I sing or hum the most while I am developing an idea. It helps me establish a mood or atmosphere. I don’t think of this atmosphere visually, but it’s more like a companion. I do apply visual rhythm to my paintings. When I do, I think of it mainly within visual parameters by repeating certain lines, shapes, and values to reach a certain visual harmony.
Of course, you can only hope that the project gets funded, but after I have sent the application, I don’t wait for their answer to start. I already start with self-assessment. I plan accordingly based on what I want to do and what skills I should develop. And I set a daily routine that is personal and sustainable to work, where I show up to work and don’t wait for inspiration.
Your paintings demonstrate extreme control. This is apparent through meticulous brushwork, color choices, and careful thought, including visual allusions to contemporary and historical references. Yet there is a hauntingly whimsical breath, figures, and forms that fade into obscurity. So that although the composition is precise and controlled in its intensity, there is still room for the viewer to insert their own experience and imagination. What framework and structures do you construct around your working process?
Before, I relied heavily on my intuition. More like, let’s just paint. Now, I try to incorporate thought processes into my intuition. These days it starts with a thought process while writing an application to funding platforms. All of these ‘Why do I want to do this?’, ‘How will I do this?’. Of course, you can only hope that the project gets funded, but after I have sent the application, I don’t wait for their answer to start. I already start with self-assessment. I plan accordingly based on what I want to do and what skills I should develop. And I set a daily routine that is personal and sustainable to work, where I show up to work and don’t wait for inspiration.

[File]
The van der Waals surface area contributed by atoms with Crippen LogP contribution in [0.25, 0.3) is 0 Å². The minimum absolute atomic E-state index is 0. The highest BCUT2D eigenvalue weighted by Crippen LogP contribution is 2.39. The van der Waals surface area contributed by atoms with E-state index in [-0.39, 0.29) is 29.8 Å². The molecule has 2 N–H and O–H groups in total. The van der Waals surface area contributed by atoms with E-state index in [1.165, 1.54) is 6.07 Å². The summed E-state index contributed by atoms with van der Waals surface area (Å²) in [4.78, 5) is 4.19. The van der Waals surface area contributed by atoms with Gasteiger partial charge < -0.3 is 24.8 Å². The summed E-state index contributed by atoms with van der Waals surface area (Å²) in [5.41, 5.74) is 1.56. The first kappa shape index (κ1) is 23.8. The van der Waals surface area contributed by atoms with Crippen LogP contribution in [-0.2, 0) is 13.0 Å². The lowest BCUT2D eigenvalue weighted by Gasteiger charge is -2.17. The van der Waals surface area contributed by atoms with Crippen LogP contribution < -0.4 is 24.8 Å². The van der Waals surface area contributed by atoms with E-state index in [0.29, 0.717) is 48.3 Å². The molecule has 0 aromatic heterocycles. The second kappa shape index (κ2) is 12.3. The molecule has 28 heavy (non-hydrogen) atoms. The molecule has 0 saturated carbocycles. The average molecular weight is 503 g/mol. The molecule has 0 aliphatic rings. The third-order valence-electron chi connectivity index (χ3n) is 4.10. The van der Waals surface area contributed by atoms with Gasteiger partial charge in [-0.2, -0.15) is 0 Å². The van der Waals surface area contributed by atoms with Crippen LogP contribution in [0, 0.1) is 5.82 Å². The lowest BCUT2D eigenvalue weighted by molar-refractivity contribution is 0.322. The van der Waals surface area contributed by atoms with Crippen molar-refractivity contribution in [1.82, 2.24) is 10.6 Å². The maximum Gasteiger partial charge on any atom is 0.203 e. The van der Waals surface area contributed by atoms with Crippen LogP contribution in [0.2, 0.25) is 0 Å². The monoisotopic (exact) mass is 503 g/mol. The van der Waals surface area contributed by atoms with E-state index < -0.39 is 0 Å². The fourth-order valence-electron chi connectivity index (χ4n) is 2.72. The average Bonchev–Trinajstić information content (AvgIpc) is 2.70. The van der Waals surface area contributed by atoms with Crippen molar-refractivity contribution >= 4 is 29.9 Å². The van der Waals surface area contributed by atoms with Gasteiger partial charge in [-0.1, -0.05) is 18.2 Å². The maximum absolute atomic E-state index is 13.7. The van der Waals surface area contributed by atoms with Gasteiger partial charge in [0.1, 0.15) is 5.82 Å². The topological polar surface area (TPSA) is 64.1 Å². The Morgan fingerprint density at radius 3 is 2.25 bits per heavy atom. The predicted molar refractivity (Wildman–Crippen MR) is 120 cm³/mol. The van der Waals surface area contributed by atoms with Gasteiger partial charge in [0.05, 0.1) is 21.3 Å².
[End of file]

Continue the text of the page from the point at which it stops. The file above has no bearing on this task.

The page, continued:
You have talked intermittently about looking for the easy way out, but your creation process looks the task straight in the eyes and dutifully ploughs towards a final goal. Recently you also spent a lot of time re-learning some basics of shape perspective and lighting. What aspects of creation do you enjoy the most - what parts do you look forward to? And finally, what makes a painting complete?
I’m not sure if I can single out some aspects. What comes to mind now about what I enjoy the most is when I put on my apron to start work and when I’m washing my brushes after the work is done. It’s like an everyday victory for me, as I never find myself wanting to work. So every day, I have to prepare myself to work. It’s like being the parent of a child who never wants to go to school.
A lot goes into defining the structure of a project, planning, and making some drafts. And I look forward to working on the final work, although simultaneously, that equally scares me.
There are many factors to help decide when a painting is complete. It is a combination of my gut feeling and how the painting has turned out in relation to my initial plans. Also, I don’t work on one painting from start to finish and then move to the next. I paint one layer of one painting, then move to the next, and later return to the first painting. I have at least four to five layers on each painting. This work routine allows time and distance to understand better when to call a painting complete.